By Xiong Zhang
Open an atlas and you can easily recognize Mainland China by its rooster-like shape: tail pointing to Middle East, head towards to Russia and Korea, back carrying Mongolia, and chest facing the Pacific.
As a child growing up in China, I was taught in my middle-school geography class that our marine territory consists of four seas (from north to south, 41° - 6° N): the Bohai Sea, Yellow Sea, East China Sea, and South China Sea. These waters amount to about 3 million sq. km. So when I look at China on an atlas, I see something a little different: I see a torch rather than a bird, with the land mass as the flame, and the marine territory as the handle of the torch.
Given the nation’s vast marine territory, China has a long history of navigation, trade, and fisheries. (As well as territorial disputes with neighbouring states such as Vietnam, Japan, and the Philippines). Chinese long-distance navigation dates back to the Song Dynasty (11th century C.E.), when the magnetic compass, one of the nation’s greatest inventions, was adapted for use in navigation and maritime trade — a full two centuries earlier than in Europe.
China’s marine fisheries, however, are a relatively a modern development. Very little is known or documented about them before the establishment of the People’s Republic of China in 1949. The history of Chinese fisheries since then is usually divided into three stages.
The first stage (1949-1979) was a period of steady but slow growth, Major target fish during this period were hairtail, small yellow croaker, big yellow croaker, and some smaller and younger fishes (e.g. anchovy) started to appear later. Over thirty years the total annual marine catch increased threefold, from about one to four megatonnes (Mt).
The second stage (1980-1999) was a period of rapid growth with the total marine catch tripling again in just two decades, thanks to new policies encouraged the development of fishery-related industries and technologies. In 1985, the Chinese government enacted a management policy that stimulated the development of aquaculture, fishing and processing, and distant-water fishing. It was during this era that overfishing emerged as a problem, with the total catch peaking at 13 Mt in 1999.
The third stage (2000-present) is marked as an “annealing” period, with a leveling-off of marine fisheries production. Annual catches have fluctuated between 12 and 14 Mt, the result of a nationwide total-catch-control policy enacted to reign in unsustainable growth. Nowadays China’s catch, about 20% of the total global fisheries production, is proportional to the amount of people it’s meant to feed (20% of the global population).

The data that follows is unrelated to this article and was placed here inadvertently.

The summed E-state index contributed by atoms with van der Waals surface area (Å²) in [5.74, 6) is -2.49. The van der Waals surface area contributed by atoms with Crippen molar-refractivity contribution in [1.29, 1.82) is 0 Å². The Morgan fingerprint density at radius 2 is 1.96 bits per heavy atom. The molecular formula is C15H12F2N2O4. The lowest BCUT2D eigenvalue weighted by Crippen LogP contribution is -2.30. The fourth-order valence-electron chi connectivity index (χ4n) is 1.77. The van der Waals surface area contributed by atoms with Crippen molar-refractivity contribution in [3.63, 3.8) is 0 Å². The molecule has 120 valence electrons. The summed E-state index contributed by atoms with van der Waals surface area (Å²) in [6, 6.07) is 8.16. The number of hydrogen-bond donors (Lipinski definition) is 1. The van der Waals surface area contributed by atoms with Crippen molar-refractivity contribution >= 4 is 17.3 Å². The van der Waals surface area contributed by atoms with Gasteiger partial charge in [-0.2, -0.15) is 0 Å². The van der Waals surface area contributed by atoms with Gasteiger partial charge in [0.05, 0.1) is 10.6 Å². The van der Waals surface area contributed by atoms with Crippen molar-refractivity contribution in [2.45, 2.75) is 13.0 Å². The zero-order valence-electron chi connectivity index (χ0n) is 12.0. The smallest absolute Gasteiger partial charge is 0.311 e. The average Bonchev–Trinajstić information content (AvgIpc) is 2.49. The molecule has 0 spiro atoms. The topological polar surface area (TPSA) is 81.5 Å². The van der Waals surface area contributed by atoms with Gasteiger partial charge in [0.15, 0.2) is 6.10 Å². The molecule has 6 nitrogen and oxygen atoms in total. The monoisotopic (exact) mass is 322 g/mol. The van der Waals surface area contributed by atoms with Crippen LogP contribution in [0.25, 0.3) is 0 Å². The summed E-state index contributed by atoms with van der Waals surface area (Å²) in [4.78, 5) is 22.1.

Nevertheless, China’s marine fisheries have reached a tipping point, with overfishing and habitat destruction becoming urgent problems. Historically, the fisheries targeted about 150 fish species. Only eight of them remain commercially viable. High demand for seafood, coupled with low productivity from domestic fisheries, have triggered the rise of China’s marine aquaculture and distant-water (i.e. foreign) fishing industries. China now has the world’s largest marine aquaculture industry, and its distant-water fishing fleet is also one of the world’s largest (read more in Fish and Fisheries, Pauly et al. 2014).
One of the problems is that many Chinese commercial vessels use destructive fishing gears such as bottom-trawl nets. Bottom trawling, where a weighted net is dragged along the seabed collecting nearly everything in its path, is one of the least-selective and most-destructive fishing methods. Large amounts of non-target fish such as seahorses are collected as incidental catch (bycatch), with fatal results for the animals in most cases. Large areas of important marine habitats (e.g. coral reefs) are also damaged or destroyed in the process.
Given this, China has regulated bottom trawling in their own coastal waters. Unfortunately, the regulations come in the form of a seasonal summer moratorium (established in 1995) that has not proven to be effective. This is due to the surge of fishing activity after the summer season, when fishers return, furiously, to unregulated activity. In just a few months, any recovery made during the yearly moratorium is typically lost.
These issues are the inspiration behind my research with Project Seahorse. Over the next few years I will investigate the impact of Chinese fishing activities on seahorses and marine species and habitats more generally. My hope is that this research will generate useful conservation policies to protect not just China’s seahorses, but many other fish species threatened by bottom trawling.
Xiong Zhang is a PhD student with Project Seahorse. Follow him on Twitter @Harry01301.